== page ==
Positron emission tomography in the Rett syndrome: Clinical, biochemical and pathological correlates

Sakkubai Naidu, Dean Foster Wong, C. Kitt, G. Wenk, H. W. Moser

Research output: Contribution to journalArticle

Abstract

A consistent constellation of clinical signs and symptoms define the Rett syndrome, the most prominent of which are disorders of movement and tone. Preliminary pathologic and neurochemical data indicate predominant involvement of the nigrostriatal dopaminergic pathways and the cholinergic system of the basal forebrain region. The age of onset differentiates the Rett syndrome from Alzheimer and Parkinson disease with similar lesions. PET scanning makes it possible to relate the chemistry of the brain to function by measuring the number and affinity of neuroreceptors, metabolism in specific brain regions, and provide important determinants of the underlying mechanisms in disease states.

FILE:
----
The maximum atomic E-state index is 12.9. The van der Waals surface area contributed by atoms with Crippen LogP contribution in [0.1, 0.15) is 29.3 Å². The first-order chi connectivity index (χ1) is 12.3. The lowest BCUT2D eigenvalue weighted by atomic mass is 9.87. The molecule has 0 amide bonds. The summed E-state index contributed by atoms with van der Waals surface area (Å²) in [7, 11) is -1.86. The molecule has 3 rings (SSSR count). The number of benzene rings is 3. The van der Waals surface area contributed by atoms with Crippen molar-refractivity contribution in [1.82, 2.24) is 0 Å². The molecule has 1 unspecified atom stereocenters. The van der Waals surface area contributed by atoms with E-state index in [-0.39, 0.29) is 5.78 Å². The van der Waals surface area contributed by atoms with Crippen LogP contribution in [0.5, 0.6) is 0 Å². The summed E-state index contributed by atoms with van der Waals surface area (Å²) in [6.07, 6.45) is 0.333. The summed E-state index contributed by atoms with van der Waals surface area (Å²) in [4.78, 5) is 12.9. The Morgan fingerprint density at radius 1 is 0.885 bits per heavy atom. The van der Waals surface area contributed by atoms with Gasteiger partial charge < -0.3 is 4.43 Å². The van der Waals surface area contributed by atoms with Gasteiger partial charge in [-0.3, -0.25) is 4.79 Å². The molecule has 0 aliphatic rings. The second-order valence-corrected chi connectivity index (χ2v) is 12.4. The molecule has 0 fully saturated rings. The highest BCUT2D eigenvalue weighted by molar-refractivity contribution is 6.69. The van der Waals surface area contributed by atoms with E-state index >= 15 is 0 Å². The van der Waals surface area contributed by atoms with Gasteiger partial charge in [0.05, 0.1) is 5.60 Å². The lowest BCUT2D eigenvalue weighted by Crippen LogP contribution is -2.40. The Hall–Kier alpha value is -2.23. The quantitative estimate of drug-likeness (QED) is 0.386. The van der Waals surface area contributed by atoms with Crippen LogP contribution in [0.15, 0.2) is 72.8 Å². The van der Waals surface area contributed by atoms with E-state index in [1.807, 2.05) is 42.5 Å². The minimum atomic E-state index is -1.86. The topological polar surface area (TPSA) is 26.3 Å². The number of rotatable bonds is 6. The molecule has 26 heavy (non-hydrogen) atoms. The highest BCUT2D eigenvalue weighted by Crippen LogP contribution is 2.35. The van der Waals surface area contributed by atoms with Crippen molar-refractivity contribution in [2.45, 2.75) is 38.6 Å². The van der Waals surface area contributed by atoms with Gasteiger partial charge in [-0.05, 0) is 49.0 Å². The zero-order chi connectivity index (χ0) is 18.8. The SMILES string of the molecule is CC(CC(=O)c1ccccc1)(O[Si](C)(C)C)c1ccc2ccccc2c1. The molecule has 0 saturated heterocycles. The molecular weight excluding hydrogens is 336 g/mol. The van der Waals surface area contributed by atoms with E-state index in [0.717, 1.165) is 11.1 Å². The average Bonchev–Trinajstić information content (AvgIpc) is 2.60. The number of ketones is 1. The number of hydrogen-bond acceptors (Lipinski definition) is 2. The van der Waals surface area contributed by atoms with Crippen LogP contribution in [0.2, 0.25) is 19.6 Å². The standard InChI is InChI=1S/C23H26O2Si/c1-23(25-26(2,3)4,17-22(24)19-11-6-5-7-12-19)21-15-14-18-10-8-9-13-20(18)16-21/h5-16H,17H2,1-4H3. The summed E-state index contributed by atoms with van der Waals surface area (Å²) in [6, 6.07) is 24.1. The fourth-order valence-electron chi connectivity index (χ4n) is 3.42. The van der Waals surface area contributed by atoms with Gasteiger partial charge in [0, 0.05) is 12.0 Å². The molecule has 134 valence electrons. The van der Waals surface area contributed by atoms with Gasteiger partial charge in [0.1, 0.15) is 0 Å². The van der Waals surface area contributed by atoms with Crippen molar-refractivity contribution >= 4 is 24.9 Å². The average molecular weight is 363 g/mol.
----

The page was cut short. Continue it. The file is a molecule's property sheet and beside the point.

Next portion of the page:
Original languageEnglish (US)
JournalBrain and Development
Volume14
Issue numberSUPPL.
StatePublished - 1992

Fingerprint

Rett Syndrome
Positron-Emission Tomography
Brain Chemistry
Movement Disorders
Sensory Receptor Cells
Age of Onset
Cholinergic Agents
Signs and Symptoms
Parkinson Disease
Alzheimer Disease
Brain
Basal Forebrain

Keywords

  • Dopamine receptors
  • PET scans
  • Rett syndrome

ASJC Scopus subject areas

  • Clinical Neurology
  • Pediatrics, Perinatology, and Child Health
  • Neurology

Cite this

Positron emission tomography in the Rett syndrome : Clinical, biochemical and pathological correlates. / Naidu, Sakkubai; Wong, Dean Foster; Kitt, C.; Wenk, G.; Moser, H. W.

In: Brain and Development, Vol. 14, No. SUPPL., 1992.

Research output: Contribution to journalArticle

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